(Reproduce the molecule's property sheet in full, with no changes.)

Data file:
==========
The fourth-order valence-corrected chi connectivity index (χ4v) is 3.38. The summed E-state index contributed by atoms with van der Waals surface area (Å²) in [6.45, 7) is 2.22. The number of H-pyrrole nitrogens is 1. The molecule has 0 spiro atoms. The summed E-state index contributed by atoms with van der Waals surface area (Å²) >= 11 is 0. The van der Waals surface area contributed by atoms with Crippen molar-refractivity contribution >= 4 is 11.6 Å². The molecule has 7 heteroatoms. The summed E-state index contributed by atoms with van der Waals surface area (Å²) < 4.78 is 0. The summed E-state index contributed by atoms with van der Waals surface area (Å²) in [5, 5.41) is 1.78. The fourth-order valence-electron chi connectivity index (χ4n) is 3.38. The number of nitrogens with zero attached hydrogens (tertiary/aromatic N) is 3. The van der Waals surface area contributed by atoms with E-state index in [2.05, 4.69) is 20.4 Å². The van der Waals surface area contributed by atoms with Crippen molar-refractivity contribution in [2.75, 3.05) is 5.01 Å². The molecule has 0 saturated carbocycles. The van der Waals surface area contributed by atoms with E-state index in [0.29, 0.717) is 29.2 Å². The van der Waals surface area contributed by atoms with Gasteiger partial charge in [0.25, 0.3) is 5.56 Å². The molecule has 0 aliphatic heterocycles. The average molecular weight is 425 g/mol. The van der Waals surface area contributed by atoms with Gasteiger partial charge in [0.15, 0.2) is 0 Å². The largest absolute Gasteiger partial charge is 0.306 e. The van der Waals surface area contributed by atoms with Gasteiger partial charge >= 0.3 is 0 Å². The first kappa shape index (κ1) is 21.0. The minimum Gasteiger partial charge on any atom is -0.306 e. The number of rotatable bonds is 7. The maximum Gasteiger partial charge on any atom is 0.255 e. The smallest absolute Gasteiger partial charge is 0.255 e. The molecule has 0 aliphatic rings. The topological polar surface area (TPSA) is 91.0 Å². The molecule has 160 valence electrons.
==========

The fourth-order valence-corrected chi connectivity index (χ4v) is 3.38. The summed E-state index contributed by atoms with van der Waals surface area (Å²) in [6.45, 7) is 2.22. The number of H-pyrrole nitrogens is 1. The molecule has 0 spiro atoms. The summed E-state index contributed by atoms with van der Waals surface area (Å²) >= 11 is 0. The van der Waals surface area contributed by atoms with Crippen molar-refractivity contribution >= 4 is 11.6 Å². The molecule has 7 heteroatoms. The summed E-state index contributed by atoms with van der Waals surface area (Å²) < 4.78 is 0. The summed E-state index contributed by atoms with van der Waals surface area (Å²) in [5, 5.41) is 1.78. The fourth-order valence-electron chi connectivity index (χ4n) is 3.38. The number of nitrogens with zero attached hydrogens (tertiary/aromatic N) is 3. The van der Waals surface area contributed by atoms with E-state index in [2.05, 4.69) is 20.4 Å². The van der Waals surface area contributed by atoms with Crippen molar-refractivity contribution in [2.75, 3.05) is 5.01 Å². The molecule has 0 saturated carbocycles. The van der Waals surface area contributed by atoms with E-state index in [0.29, 0.717) is 29.2 Å². The van der Waals surface area contributed by atoms with Gasteiger partial charge in [0.25, 0.3) is 5.56 Å². The molecule has 0 aliphatic heterocycles. The average molecular weight is 425 g/mol. The van der Waals surface area contributed by atoms with Gasteiger partial charge in [0.15, 0.2) is 0 Å². The largest absolute Gasteiger partial charge is 0.306 e. The van der Waals surface area contributed by atoms with Gasteiger partial charge >= 0.3 is 0 Å². The first kappa shape index (κ1) is 21.0. The minimum Gasteiger partial charge on any atom is -0.306 e. The number of rotatable bonds is 7. The maximum Gasteiger partial charge on any atom is 0.255 e. The smallest absolute Gasteiger partial charge is 0.255 e. The molecule has 0 aliphatic rings. The topological polar surface area (TPSA) is 91.0 Å². The molecule has 160 valence electrons.